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The Effects of Aerobic Exercise on Activities of Daily Living Post Stroke Boeckermann-Belanger, Leah; Dulong, Jessica; Gilbert, Kendra; McColl, Jeanine; Whyte, Allison; Wilson, Meredith 2009-07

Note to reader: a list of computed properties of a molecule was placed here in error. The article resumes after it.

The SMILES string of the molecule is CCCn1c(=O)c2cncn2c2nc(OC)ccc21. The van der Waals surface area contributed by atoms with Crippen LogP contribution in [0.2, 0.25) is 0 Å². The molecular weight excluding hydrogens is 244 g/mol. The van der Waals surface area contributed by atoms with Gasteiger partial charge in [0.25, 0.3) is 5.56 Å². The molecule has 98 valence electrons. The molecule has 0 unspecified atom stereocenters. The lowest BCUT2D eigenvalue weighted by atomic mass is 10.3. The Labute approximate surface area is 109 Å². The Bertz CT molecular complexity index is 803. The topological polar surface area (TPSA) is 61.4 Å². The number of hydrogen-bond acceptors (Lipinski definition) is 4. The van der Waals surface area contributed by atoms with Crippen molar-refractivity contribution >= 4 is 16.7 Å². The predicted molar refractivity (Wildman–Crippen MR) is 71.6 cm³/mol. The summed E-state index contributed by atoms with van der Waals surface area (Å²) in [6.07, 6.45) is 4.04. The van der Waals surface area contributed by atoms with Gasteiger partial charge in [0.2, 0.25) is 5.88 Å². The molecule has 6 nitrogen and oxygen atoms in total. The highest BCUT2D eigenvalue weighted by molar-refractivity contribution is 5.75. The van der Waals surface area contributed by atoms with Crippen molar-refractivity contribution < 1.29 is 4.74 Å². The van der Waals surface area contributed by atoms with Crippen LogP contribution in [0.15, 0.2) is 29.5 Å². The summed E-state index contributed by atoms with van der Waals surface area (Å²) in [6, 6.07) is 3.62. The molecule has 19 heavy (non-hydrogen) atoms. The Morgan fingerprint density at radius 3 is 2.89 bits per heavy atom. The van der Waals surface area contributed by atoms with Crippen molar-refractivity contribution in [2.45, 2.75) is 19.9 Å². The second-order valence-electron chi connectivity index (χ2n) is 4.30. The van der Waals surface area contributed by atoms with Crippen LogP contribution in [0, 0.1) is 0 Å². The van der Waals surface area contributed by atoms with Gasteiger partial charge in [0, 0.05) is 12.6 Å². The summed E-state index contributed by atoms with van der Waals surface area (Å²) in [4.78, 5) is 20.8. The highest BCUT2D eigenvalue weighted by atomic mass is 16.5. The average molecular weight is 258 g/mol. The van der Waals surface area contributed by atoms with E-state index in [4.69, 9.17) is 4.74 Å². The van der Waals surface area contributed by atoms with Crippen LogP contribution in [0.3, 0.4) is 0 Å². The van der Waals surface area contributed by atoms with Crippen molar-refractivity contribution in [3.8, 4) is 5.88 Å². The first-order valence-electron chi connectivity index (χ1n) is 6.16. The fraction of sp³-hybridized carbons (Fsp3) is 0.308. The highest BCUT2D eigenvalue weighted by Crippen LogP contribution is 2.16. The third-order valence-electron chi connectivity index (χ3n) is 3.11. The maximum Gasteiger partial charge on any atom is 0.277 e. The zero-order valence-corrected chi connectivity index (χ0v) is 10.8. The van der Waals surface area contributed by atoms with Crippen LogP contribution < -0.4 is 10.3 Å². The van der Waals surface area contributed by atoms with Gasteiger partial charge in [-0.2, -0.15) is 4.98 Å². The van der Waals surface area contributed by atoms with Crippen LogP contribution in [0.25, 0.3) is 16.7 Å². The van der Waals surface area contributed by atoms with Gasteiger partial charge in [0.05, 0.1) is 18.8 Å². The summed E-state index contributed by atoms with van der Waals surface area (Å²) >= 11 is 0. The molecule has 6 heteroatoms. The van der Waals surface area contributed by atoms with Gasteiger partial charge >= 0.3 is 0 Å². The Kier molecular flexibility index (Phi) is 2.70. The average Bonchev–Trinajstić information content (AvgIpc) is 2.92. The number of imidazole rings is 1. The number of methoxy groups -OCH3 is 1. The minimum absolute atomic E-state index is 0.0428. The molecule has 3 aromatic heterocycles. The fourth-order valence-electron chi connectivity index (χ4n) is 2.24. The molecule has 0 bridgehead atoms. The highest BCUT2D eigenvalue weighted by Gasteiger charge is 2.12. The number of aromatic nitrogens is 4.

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The Effects of Aerobic Exercise on Activities of Daily Living Post Stroke Presented by: Leah Boeckermann-Belanger Jessica Dulong Kendra Gilbert Jeanine McColl Allison Whyte Meredith Wilson Outline  Introduction  Methods  Results  Discussion  Participants  Interventions  Control  Outcome  Conclusion  Clinical Implications Background  Stroke, a blockage or bleed     in the brain, represents one of the leading causes of morbidity in Canada1  Resultant signs & symptoms can have a negative impact on one’s ability to live their daily life1  Stroke places a large economic burden ($2.8 billion) on the Canadian Health Care System1 Background: Aerobic Conditioning  Moderate intensity aerobic exercise has been shown to ↓ risk of stroke in a dose response manner2  Post stroke, individuals exhibit an extensive ↓ in aerobic conditioning, resulting from the event & subsequent ↓ in physical activity3,4  ↓ aerobic fitness combined with ↑ energy demands greatly affects ability to perform ADLs5,6 Background: VO2  Treadmill training ↓ energy expenditure & CV demands of gait in individuals with stroke6,7  VO2max of at least 15ml/kg/min for women & 18 ml/kg/min for men is required for independent living8  Individuals with stroke who participated in an aerobic program had an average ↑ in VO2max of 13% compared to control3  ↑ aerobic fitness has been associated with functional gains including ↑ mobility, ↓ falls, & ↑ ability to carry out ADLs9 Background: Neuroprotective Effect and Neuroplasticity  Aerobic exercise has a neuroprotective effect on the brain  Brain derived neurotrophic factor appears to be most sensitive to regulation via exercise  It may be of importance in mediating the benefits of exercise on neural plasticity & the benefits of exercise on CNS health  Important post stroke as neuroplasticity is required in order for neural reorganization & regeneration to occur, resulting in ↑ function of the individual10 Why is it relevant to Physical Therapists?  To assist in making clinical decisions regarding effectiveness of aerobic training in individuals post stroke, thus ensuring that limited therapy resources are being used effectively  To determine the type, duration & intensity of aerobic activity that is most beneficial for those affected by stroke Research Question  What is the effect of aerobic exercise training on the ADLs in individuals with stroke? Methods  Inclusion criteria:  English RCTs  Individuals with stroke who are medically stable & capable of performing aerobic exercise  Aerobic intervention, min 3x/wk, at least 4 wks3  Reliable & valid outcome measure (OM)12-24 Methods  Exclusion Criteria:  Participants involved in aerobic activity prior to study onset  Combination of training (e.g. aerobic + strength training) Methods: Search Strategy  Sept 2008 - Jan 2009  CINAHL, EMBASE, MEDLINE, Unindexed MEDLINE, SportDiscus  Titles, abstracts, full text, & hand-searching screened by 2 independent reviewers  Discrepancies resolved by discussion or 3rd reviewer Methods: Quality Assessment & Data Abstraction  PEDro Methodological Quality Assessment Scale  Data Abstraction form  2 independent reviewers  Discrepancies resolved by discussion or 3rd reviewer Data Analysis  Due to heterogeneous results qualitative analysis was performed Selected Studies Excluded after title screen 880 Excluded after de-duplication 46 Excluded after abstract screen 103 Excluded after full text screen 36 Handsearching occurred 3 Included after MS study removed 6 Included after handsearching 7 Included after full text screen 4 Included after abstract screen 40 Included after de-duplication 143 Included after title screen 189 Initial Search 1069 Reasons for Exclusion  Multi-modality interventions  Lack of control group  Lack of aerobic intervention  Insufficient training frequency & duration  Language other than English  Absence of a reliable & valid OM Results: Study Details  1 cycle ergometer, 3 treadmill, 1 gait trainer  OM: Frenchay Activity Index (FAI), Nottingham, Stroke Impact Scale Domain 5 (SIS-5), Rivermead Mobility Index (RMI), Functional Independence Measure (FIM), Barthel Index (BI)  Quality assessment scores: 5-9/ 11 Results: Demographic Info First Author Participant mean age Initial # of participants I:C Final # of participants I:C Condition or Type of Stroke Time post- stroke Katz-Leurer 63 +/- 11 46 : 46 46 : 44 Hemorrhage, Infarction Not specified Liston 79.1 +/- 6.8 10 : 8  (Treadmill 1st: Conventional PT 1st) 8 : 8     (Treadmill 1st: Conventional PT 1st)  Leukoaraiosis, Infarct,  Low Density Area, Leukoaraiosis, Infarct Not specified Macko  63 +/- 10       32 : 29 25 : 20 Ischemic > 6 months Pohl  62.3 +/- 12 (range: 26 - 79)       77 : 78 72 : 72 (After 4 weeks) Ischemic, Hemorrhagic < 60 days Smith 57.8  (range: 42-72) 10 : 10 10 : 10 Ischemic > 3 months, < 2 years Katz-Leurer et al (2003)25-26  Leg cycle ergometer training  Part 1: 5 days/wk for 2 wks, up to 20 min continuous  Part 2: 6 wks: 30min, 3x/wk  Intensity: 60% HRR  Control: regular therapy 5 days/ wk  OM: FAI, FIM Katz-Leurer et al (2003)25,26  cont.  FAI scores pre stroke & at 6 months follow-up  Total score ↓ 10 pts in both control & intervention groups  Those with more severe stroke showed greater improvements  Trend towards improvement in all parameters of functional ability in experimental group, but FIM showed no statistical difference Liston et al (2000)27  Treadmill:  walking as long as comfortable, rest breaks as needed, up to 60min, 3x/wk, 6 wks  Self selected intensity  Control: conventional PT  OM: Nottingham  No significant differences b/n the groups Macko et al (2005)28  Treadmill  40 min walking, 3x/wk, 6 months  Started at 40-50% HRR for 10-20 min; ↑ 5% HRR every 2 wks; ↑ 5 min every 2 wks (as tolerated)  Control  40 min stretching & low-intensity treadmill walking 3x/wk for 6 months  OM: RMI  No statistically significant difference b/n groups Pohl et al (2007)29  Gait trainer:  Up to 20 min + 25 min conventional PT, 5x/wk, 4 wks  Progressed by ↓ body wt support  Control:  45 min conventional PT  OM: BI, RMI Pohl et al (2007)29 cont.  BI: significant difference in favour of intervention group (chi-squared test p<0.0125)  RMI: intervention significantly better than control (p<0.0001) Smith (2006)30  Treadmill:  12 sessions over 4 wks, 20 min walking with unlimited rest breaks  ↑ 0.2mph once achieved 10 min continuous at self selected velocity; <13 on 20 point Borg scale  Control: QOL logs  OM: SIS - Domain 5  Trend towards ↑ ADL function in experimental group, not statistically significant Results: % Change Over Time -5 15 35 55 75 95 115 135 155 175 Katz-Leurer - FIM Smith - SIS Liston - Nottingham Macko -RMI Pohl - BI Pohl - RMI Study %  ch an ge Control % change (final- initial) Experimental % change (final- initial) Control % change at follow up (from initial) Experimental % change at follow up (from initial) Control % change at follow up (from final) Experimental % change from follow up (from final) Results  Based on the 5 data sets in this systematic review, no patterns of improvement in ADLs were found Discussion: Participants  High variability among the participants, particularly stroke severity, likely contributed to lack of significance  The participants in the Pohl29 study had more severe functional deficits (non-ambulatory or required assistance) & it was the only study that had significant findings  Katz-Leurer25,26 found an interaction effect b/n event severity, FAI, & intervention in favour of those more severely affected Discussion: Participants cont.  More severely affected participants likely had lower VO2max due to deconditioning post stroke & thus had more to gain from an aerobic intervention3,4  Therefore, aerobic activity is likely important in ↑  ADL function in those with greater functional deficits  Additional research is needed Discussion: Participants cont.  Participants also differed in type & location of stroke & time since stroke  Damage to different areas of the brain may result in altered abilities to recover31  Individuals entering rehab earlier post stroke have a larger window for recovery32  Pohl et al29 accepted individuals who were <60 days post stroke & this was the only study to show improvements in ADLs  Spontaneous recovery Discussion: Participants cont.  Small sample sizes may have contributed to the lack of significant findings & thus larger sample sizes are required  Pohl et al29, with the largest sample size at 72 participants per group,  was the only study to show significant results Discussion: Intervention  Heterogeneity of exercise dose is the most prominent issue impacting outcomes Duration:  ACSM: 15-20 wk length intervention may be an adequate min standard for healthy populations to assess effectiveness of various doses of aerobic exercise11  We suggest that the length of intervention should meet this criteria as this is the most evidence based guideline available Discussion: Intervention cont.  Macko et al28 had the longest study period, however had no significant findings  This may be due to the use of the RMI, a dichotomous scale relating specifically to mobility  Because participants were ambulatory at study start, they may have reached a ceiling effect  Pohl et al29 used the same OM, but with initially non-ambulatory participants  Less likely to reach same ceiling effect Discussion: Intervention cont. Intensity:  ACSM: to achieve cardiorespiratory benefits from training, an intensity of 40/50-85% HRR is required in healthy individuals34  2 studies used HRR to measure intensity25,26,28, 1 used the Borg RPE29, & others did not report intensity27,30  Unable to determine if intensity was sufficient in all studies to produce a training effect according to the ACSM guidelines for healthy individuals Discussion: Intervention cont. Rest Breaks:  Liston et al27 & Smith30 allowed unlimited rest breaks for the participants - number & duration were not documented  A minimum of 10 mins of continuous aerobic exercise is required in healthy individuals for a training effect34  Unable to determine if 10 mins of continuous aerobic activity was achieved in these studies Discussion: Controls  Large variability in control group therapy  3 of the control groups participated in walking however at a lower dose than the experimental group27,28,29  Due to similar interventions the ability to detect change between groups may have been confounded Discussion: Controls cont.  Smith30 found a trend in favour of the intervention group  The control group used only QOL logs  It is likely that a training stimulus may have improved ADLs in those studies that involved conventional PT in the control group  It may be more pertinent to compare aerobic exercise to conventional PT in order to determine if aerobic exercise should be incorporated as part of a conventional PT program Discussion: Outcome Specificity  Limited specificity of studies with regards to the intervention & the ADL tasks being measured  3 studies25-27,30 chose ADL measures that were not closely related to the intervention & all had insignificant findings  Pohl et al29 used mobility related OM & demonstrated a statistically significant difference in favour of the intervention group Limitations  Lack of high quality primary evidence  Broad study question: heterogeneous  Qualitative  English studies only  Authors were not contacted to retrieve unpublished data Conclusion  Adequate dose must be achieved to see changes in ADLs in individuals post stroke  Higher quality & more specific studies are required to determine a dose response relationship for aerobic exercise post stroke & to find patterns among studies  OMs must be specific to the intervention Clinical Implications  Limited evidence suggests that aerobic exercise has positive effects on ADLs in non-ambulatory individuals post stroke  Aerobic exercise should be used in conjunction with conventional PT as there is limited evidence to support its use in improving ADLs in individuals post stroke  Individuals post stroke must persist with an aerobic exercise program to continue to see changes in ADL function Acknowledgements  Darlene Reid & Elizabeth Dean  Charlotte Beck  Lara Boyd References 1. 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